By Keith Thompson
The Islamic View of the Koran
Almost all Muslims believe after Muhammad died and his alleged revelations ceased, the Koranic surahs were then compiled by the first Caliph Abu Bakr and then standardized and distributed by Caliph Uthman. They believe the Koran they read today, based on the Arabic 1924 Cairo edition, which is the standard around the world, is exactly the same as the one Caliph Uthman allegedly standardized and distributed in the mid seventh century.
Islamic writer Ejaz Naqvi gives the popular Muslim view,
“Uthman appointed twelve members, headed by Zaid bin Thabit (the same scribe used by Abu Bakr), to write the Quran in the mode of the tribe of Quraish, the one used by the Prophet in his recitation. The intent was to preserve the Quran exactly as it was revealed and organized at the time of Prophet Muhammad. Uthman relied on two sources: the written text that had been previously ordered by Abu Bakr, and the various oral traditions of Muslims who memorized it during the lifetime of Prophet Muhammad. In Islamic history, there is no variation between these two sources, so the Uthmanic ‘rescension’ is largely a codifying of a single version of a text. This version, the Uthmanic rescension, is the version of the Quran that has remained unchanged and is the one currently in use” (Ejaz Naqvi, The Quran: With Or Against the Bible?, [iUniverse, 2012], p. 16).
However, this common Muslim view has now been called into question by the evidence. We will refute it and prove the Koran Muslims read today is not the one Uthman allegedly standardized and distributed. We will prove we have no codices of Uthman, even though Muslims claim we do. We will prove the earliest Koranic manuscripts we do possess all have significant variants and errors contradicting each other and the 1924 Arabic standard Cairo edition of the Koran Muslims use today. We will examine intentional changes which have been found in the earliest Koran manuscripts which calls into question the idea it was complete and uniform at Uthman’s time. This will also disprove the idea the earliest Koranic manuscripts come from a complete, perfect Uthmanic Koran. And finally, we will prove from early Islamic sources that much of the original Koran of Muhammad had been lost and forgotten shortly after his death. Such findings will cumulatively prove the Koran Muslims use today does not go back to Uthman or Muhammad, that it is not from God, and that it is not eternal as Muslims falsely claim.
Dating the “Uthmanic” Manuscripts
Muslims believe they possess various Koran’s Caliph Uthman had created in the mid seventh century when he allegedly standardized and distributed the Koran after Muhammad died. To them this proves the Koran of Uthman has been perfectly preserved reaching us today.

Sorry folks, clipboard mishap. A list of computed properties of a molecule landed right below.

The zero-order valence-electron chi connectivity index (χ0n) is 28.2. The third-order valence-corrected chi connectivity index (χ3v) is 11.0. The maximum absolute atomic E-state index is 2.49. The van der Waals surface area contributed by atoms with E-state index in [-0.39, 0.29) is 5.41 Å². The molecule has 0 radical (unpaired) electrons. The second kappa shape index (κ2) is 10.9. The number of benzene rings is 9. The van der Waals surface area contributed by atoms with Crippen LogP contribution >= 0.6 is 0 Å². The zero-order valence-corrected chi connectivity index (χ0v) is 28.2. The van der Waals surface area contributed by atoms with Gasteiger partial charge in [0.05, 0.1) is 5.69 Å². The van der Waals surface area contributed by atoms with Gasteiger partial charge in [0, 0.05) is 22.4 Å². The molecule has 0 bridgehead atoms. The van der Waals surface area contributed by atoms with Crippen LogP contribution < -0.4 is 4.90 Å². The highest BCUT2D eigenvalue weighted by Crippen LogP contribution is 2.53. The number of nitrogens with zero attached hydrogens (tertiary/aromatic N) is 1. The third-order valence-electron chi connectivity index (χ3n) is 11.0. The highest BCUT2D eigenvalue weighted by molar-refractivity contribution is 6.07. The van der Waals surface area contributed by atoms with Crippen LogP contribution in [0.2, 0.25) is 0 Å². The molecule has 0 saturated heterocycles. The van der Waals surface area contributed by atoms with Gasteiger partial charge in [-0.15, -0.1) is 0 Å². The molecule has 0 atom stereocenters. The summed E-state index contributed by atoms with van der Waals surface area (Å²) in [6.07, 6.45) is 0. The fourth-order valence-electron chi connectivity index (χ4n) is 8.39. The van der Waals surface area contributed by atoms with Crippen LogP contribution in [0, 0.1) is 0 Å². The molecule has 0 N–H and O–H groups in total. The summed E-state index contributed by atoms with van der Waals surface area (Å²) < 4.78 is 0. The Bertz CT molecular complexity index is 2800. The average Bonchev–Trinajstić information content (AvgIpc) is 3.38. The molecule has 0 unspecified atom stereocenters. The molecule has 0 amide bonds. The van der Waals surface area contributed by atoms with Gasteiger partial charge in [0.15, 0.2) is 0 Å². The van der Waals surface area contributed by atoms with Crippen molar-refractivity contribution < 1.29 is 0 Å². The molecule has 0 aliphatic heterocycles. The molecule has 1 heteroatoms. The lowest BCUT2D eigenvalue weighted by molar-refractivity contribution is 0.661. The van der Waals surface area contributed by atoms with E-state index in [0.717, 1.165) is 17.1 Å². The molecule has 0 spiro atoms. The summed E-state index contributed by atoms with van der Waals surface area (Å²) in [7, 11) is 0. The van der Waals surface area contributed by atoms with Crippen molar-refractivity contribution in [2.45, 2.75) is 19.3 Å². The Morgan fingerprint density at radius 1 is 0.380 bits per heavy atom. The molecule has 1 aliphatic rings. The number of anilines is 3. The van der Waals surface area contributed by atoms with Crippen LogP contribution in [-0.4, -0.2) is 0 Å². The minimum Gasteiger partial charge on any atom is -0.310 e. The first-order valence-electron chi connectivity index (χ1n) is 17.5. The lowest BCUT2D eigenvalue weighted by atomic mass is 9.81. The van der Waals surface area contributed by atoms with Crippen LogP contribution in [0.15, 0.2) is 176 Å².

As Islamic writer Murad Hofmann claims,
“Uthman’s copy is on display at the Topkapi Museum in Istanbul, the second one is preserved in Tashkent” (Murad Hofmann, Islam and Qurʼan: An Introduction, [Amana Publications, 2007], p. 27).
However, world authorities of early Koranic manuscripts are now admitting, after their studies of such manuscripts, that Muslims do not actually possess any of Uthman’s Korans.
For example, world-class Muslim Koranic manuscript scholar Ekmeleddin İhsanoğlu wrote,
“One of the most important questions of Qur’anic history is the whereabouts of the Mushafs attributed to Caliph Uthman and whether any of them reached the present day. Unfortunately, we do not have a positive answer to this question” (Ekmeleddin İhsanoğlu, Al-Mushaf al-Sharif Attributed to Uthman bin Affan, p. 35).
Now, one of the early Koranic manuscripts Muslims falsely claim comes from Uthman is the Topkapi manuscript. However, Ekmeleddin İhsanoğlu notes,
“Judging from its illumination, the Topkapi Mushaf dates neither from the period when the Mushafs of the Caliph Uthman were written nor from the time when copies based on those Mushafs were written” (Ekmeleddin İhsanoğlu, Al-Mushaf al-Sharif Attributed to Uthman bin Affan, The Copy at the Topkapi Palace Museum, [IRCICA, 2007], p. 10).
Confirming this is Tayyar Altıkulaç, another high-level Koranic manuscript scholar, who says,
“Even though we would like to publish this sacred text as the Mushaf of Caliph Uthman, our research indicated that it was neither the private Mushaf of Caliph Uthman, nor one of the Mushafs he sent to various centers” (Tayyar Altıkulaç, Al-Mushaf al-Sharif Attributed to Uthman bin Affan, p. 23).
Another Koranic manuscript Muslims falsely claim comes from Uthman is the Sammarqand manuscript housed in Uzbekistan. However, Altıkulaç notes this one is not Uthmanic either,
“Muslims generally believed that this manuscript was one of the four Uthman sent out, and widespread opinion is that ‘he was reading this copy when he was martyred’ [due to blood stains on it] . . . But [due to] its spelling . . . it is neither one of Caliph Uthman’s copies nor his private Mushaf” (Tayyar Altıkulaç, Al-Mushaf al-Sharif Attributed to Uthman bin Affan, p. 65 parenthesis mine).
“[There are] six reasons why it could not be so, including almost no discipline of spelling, different ways of writing the same word, scribal mistakes, copyists’ mistakes, written by a scribe who had no writing experience, and later added signs after verses. In conclusion, we can say that the Tashkent [Sammarqand] Mushaf was neither the Mushaf which Caliph Uthman was reading when he was martyred, nor any one of the Mushafs that he sent to various centers . . . nor the copy that was kept in Medina for the benefit of the people” (Tayyar Altıkulaç, Al-Mushaf al-Sharif Attributed to Uthman bin Affan, pp. 71-72 parenthesis mine).